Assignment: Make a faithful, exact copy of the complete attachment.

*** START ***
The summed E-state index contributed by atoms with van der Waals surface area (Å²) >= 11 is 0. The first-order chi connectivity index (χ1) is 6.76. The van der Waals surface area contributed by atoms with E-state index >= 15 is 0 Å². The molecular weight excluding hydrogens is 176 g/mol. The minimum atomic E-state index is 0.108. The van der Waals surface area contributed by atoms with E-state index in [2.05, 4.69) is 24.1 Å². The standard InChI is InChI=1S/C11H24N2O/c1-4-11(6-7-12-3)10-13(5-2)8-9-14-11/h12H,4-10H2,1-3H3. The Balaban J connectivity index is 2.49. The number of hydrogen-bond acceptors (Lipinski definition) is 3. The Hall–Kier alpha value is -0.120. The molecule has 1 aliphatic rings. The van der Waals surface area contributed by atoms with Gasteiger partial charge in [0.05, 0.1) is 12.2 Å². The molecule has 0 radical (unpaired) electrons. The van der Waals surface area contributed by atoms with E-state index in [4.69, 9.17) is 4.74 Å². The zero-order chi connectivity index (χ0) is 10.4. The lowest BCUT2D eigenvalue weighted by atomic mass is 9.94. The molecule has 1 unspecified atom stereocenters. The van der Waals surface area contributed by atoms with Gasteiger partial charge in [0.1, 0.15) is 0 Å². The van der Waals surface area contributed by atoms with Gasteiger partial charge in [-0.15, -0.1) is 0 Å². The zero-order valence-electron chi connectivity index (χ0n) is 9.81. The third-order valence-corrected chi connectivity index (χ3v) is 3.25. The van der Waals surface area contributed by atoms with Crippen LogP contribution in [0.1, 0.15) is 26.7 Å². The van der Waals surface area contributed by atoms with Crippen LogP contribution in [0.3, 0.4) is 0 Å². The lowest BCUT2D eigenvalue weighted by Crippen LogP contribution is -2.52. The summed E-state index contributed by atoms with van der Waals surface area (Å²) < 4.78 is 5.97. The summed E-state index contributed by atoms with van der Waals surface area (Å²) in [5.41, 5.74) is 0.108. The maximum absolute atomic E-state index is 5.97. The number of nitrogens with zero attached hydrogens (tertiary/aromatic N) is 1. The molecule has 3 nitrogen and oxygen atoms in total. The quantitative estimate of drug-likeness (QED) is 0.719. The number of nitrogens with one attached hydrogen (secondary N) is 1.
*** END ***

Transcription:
The summed E-state index contributed by atoms with van der Waals surface area (Å²) >= 11 is 0. The first-order chi connectivity index (χ1) is 6.76. The van der Waals surface area contributed by atoms with E-state index >= 15 is 0 Å². The molecular weight excluding hydrogens is 176 g/mol. The minimum atomic E-state index is 0.108. The van der Waals surface area contributed by atoms with E-state index in [2.05, 4.69) is 24.1 Å². The standard InChI is InChI=1S/C11H24N2O/c1-4-11(6-7-12-3)10-13(5-2)8-9-14-11/h12H,4-10H2,1-3H3. The Balaban J connectivity index is 2.49. The number of hydrogen-bond acceptors (Lipinski definition) is 3. The Hall–Kier alpha value is -0.120. The molecule has 1 aliphatic rings. The van der Waals surface area contributed by atoms with Gasteiger partial charge in [0.05, 0.1) is 12.2 Å². The molecule has 0 radical (unpaired) electrons. The van der Waals surface area contributed by atoms with E-state index in [4.69, 9.17) is 4.74 Å². The zero-order chi connectivity index (χ0) is 10.4. The lowest BCUT2D eigenvalue weighted by atomic mass is 9.94. The molecule has 1 unspecified atom stereocenters. The van der Waals surface area contributed by atoms with Gasteiger partial charge in [0.1, 0.15) is 0 Å². The van der Waals surface area contributed by atoms with Gasteiger partial charge in [-0.15, -0.1) is 0 Å². The zero-order valence-electron chi connectivity index (χ0n) is 9.81. The third-order valence-corrected chi connectivity index (χ3v) is 3.25. The van der Waals surface area contributed by atoms with Crippen LogP contribution in [0.1, 0.15) is 26.7 Å². The van der Waals surface area contributed by atoms with Crippen LogP contribution in [0.3, 0.4) is 0 Å². The lowest BCUT2D eigenvalue weighted by Crippen LogP contribution is -2.52. The summed E-state index contributed by atoms with van der Waals surface area (Å²) < 4.78 is 5.97. The summed E-state index contributed by atoms with van der Waals surface area (Å²) in [5.41, 5.74) is 0.108. The maximum absolute atomic E-state index is 5.97. The number of nitrogens with zero attached hydrogens (tertiary/aromatic N) is 1. The molecule has 3 nitrogen and oxygen atoms in total. The quantitative estimate of drug-likeness (QED) is 0.719. The number of nitrogens with one attached hydrogen (secondary N) is 1.